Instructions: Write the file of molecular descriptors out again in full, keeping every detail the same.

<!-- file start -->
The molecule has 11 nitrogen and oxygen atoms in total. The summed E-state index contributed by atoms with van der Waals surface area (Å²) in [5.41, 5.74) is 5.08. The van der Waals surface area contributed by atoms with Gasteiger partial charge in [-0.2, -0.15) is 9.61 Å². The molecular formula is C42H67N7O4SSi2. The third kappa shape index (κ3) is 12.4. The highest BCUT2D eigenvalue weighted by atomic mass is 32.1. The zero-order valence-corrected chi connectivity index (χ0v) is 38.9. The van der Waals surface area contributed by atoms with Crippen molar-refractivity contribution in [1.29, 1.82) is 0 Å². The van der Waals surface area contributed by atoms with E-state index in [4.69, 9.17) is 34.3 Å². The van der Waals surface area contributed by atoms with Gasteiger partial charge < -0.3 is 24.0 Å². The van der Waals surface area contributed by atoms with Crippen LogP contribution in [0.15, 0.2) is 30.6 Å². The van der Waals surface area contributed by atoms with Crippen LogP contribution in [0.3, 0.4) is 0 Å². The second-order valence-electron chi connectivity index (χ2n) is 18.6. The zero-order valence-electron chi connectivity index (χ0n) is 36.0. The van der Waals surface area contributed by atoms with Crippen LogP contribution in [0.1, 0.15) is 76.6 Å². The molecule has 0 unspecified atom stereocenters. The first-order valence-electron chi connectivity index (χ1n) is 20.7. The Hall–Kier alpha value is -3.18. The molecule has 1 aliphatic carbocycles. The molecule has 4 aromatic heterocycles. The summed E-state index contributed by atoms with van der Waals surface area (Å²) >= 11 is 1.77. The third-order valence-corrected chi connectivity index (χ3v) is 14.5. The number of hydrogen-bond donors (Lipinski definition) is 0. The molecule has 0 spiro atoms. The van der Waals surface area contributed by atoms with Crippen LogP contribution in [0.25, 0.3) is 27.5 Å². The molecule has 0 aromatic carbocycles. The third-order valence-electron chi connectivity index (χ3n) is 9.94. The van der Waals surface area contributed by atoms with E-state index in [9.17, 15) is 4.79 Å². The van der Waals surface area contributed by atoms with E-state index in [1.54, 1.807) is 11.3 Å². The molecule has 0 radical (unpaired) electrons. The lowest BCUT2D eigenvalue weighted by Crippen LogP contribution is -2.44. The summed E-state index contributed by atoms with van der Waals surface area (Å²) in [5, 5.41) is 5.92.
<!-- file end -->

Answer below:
The molecule has 11 nitrogen and oxygen atoms in total. The summed E-state index contributed by atoms with van der Waals surface area (Å²) in [5.41, 5.74) is 5.08. The van der Waals surface area contributed by atoms with Gasteiger partial charge in [-0.2, -0.15) is 9.61 Å². The molecular formula is C42H67N7O4SSi2. The third kappa shape index (κ3) is 12.4. The highest BCUT2D eigenvalue weighted by atomic mass is 32.1. The zero-order valence-corrected chi connectivity index (χ0v) is 38.9. The van der Waals surface area contributed by atoms with Crippen molar-refractivity contribution in [1.29, 1.82) is 0 Å². The van der Waals surface area contributed by atoms with E-state index in [4.69, 9.17) is 34.3 Å². The van der Waals surface area contributed by atoms with Gasteiger partial charge < -0.3 is 24.0 Å². The van der Waals surface area contributed by atoms with Crippen LogP contribution in [0.15, 0.2) is 30.6 Å². The van der Waals surface area contributed by atoms with Crippen LogP contribution in [0.3, 0.4) is 0 Å². The second-order valence-electron chi connectivity index (χ2n) is 18.6. The zero-order valence-electron chi connectivity index (χ0n) is 36.0. The van der Waals surface area contributed by atoms with Crippen LogP contribution in [0.1, 0.15) is 76.6 Å². The molecule has 0 unspecified atom stereocenters. The first-order valence-electron chi connectivity index (χ1n) is 20.7. The Hall–Kier alpha value is -3.18. The molecule has 1 aliphatic carbocycles. The molecule has 4 aromatic heterocycles. The summed E-state index contributed by atoms with van der Waals surface area (Å²) >= 11 is 1.77. The third-order valence-corrected chi connectivity index (χ3v) is 14.5. The number of hydrogen-bond donors (Lipinski definition) is 0. The molecule has 0 spiro atoms. The van der Waals surface area contributed by atoms with Crippen LogP contribution in [0.25, 0.3) is 27.5 Å². The molecule has 0 aromatic carbocycles. The third-order valence-electron chi connectivity index (χ3n) is 9.94. The van der Waals surface area contributed by atoms with E-state index in [9.17, 15) is 4.79 Å². The van der Waals surface area contributed by atoms with E-state index in [1.54, 1.807) is 11.3 Å². The molecule has 0 radical (unpaired) electrons. The lowest BCUT2D eigenvalue weighted by Crippen LogP contribution is -2.44. The summed E-state index contributed by atoms with van der Waals surface area (Å²) in [5, 5.41) is 5.92.